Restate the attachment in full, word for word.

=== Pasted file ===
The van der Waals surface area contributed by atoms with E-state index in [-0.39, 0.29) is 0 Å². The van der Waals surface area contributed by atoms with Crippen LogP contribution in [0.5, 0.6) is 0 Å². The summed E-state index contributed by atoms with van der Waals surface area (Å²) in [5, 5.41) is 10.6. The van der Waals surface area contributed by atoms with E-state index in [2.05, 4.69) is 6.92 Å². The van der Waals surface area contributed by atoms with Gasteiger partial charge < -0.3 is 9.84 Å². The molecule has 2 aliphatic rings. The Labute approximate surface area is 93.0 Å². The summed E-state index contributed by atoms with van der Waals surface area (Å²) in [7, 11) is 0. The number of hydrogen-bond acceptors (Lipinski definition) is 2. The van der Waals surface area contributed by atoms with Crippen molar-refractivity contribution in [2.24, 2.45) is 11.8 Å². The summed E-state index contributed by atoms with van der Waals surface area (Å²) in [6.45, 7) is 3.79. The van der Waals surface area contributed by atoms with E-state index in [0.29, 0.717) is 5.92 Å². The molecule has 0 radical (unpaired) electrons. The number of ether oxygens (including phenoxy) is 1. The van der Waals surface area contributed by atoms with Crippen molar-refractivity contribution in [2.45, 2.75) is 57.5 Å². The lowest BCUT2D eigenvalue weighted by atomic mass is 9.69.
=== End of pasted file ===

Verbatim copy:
The van der Waals surface area contributed by atoms with E-state index in [-0.39, 0.29) is 0 Å². The van der Waals surface area contributed by atoms with Crippen LogP contribution in [0.5, 0.6) is 0 Å². The summed E-state index contributed by atoms with van der Waals surface area (Å²) in [5, 5.41) is 10.6. The van der Waals surface area contributed by atoms with E-state index in [2.05, 4.69) is 6.92 Å². The van der Waals surface area contributed by atoms with Gasteiger partial charge < -0.3 is 9.84 Å². The molecule has 2 aliphatic rings. The Labute approximate surface area is 93.0 Å². The summed E-state index contributed by atoms with van der Waals surface area (Å²) in [7, 11) is 0. The number of hydrogen-bond acceptors (Lipinski definition) is 2. The van der Waals surface area contributed by atoms with Crippen molar-refractivity contribution in [2.24, 2.45) is 11.8 Å². The summed E-state index contributed by atoms with van der Waals surface area (Å²) in [6.45, 7) is 3.79. The van der Waals surface area contributed by atoms with E-state index in [0.29, 0.717) is 5.92 Å². The molecule has 0 radical (unpaired) electrons. The number of ether oxygens (including phenoxy) is 1. The van der Waals surface area contributed by atoms with Crippen molar-refractivity contribution in [2.45, 2.75) is 57.5 Å². The lowest BCUT2D eigenvalue weighted by atomic mass is 9.69.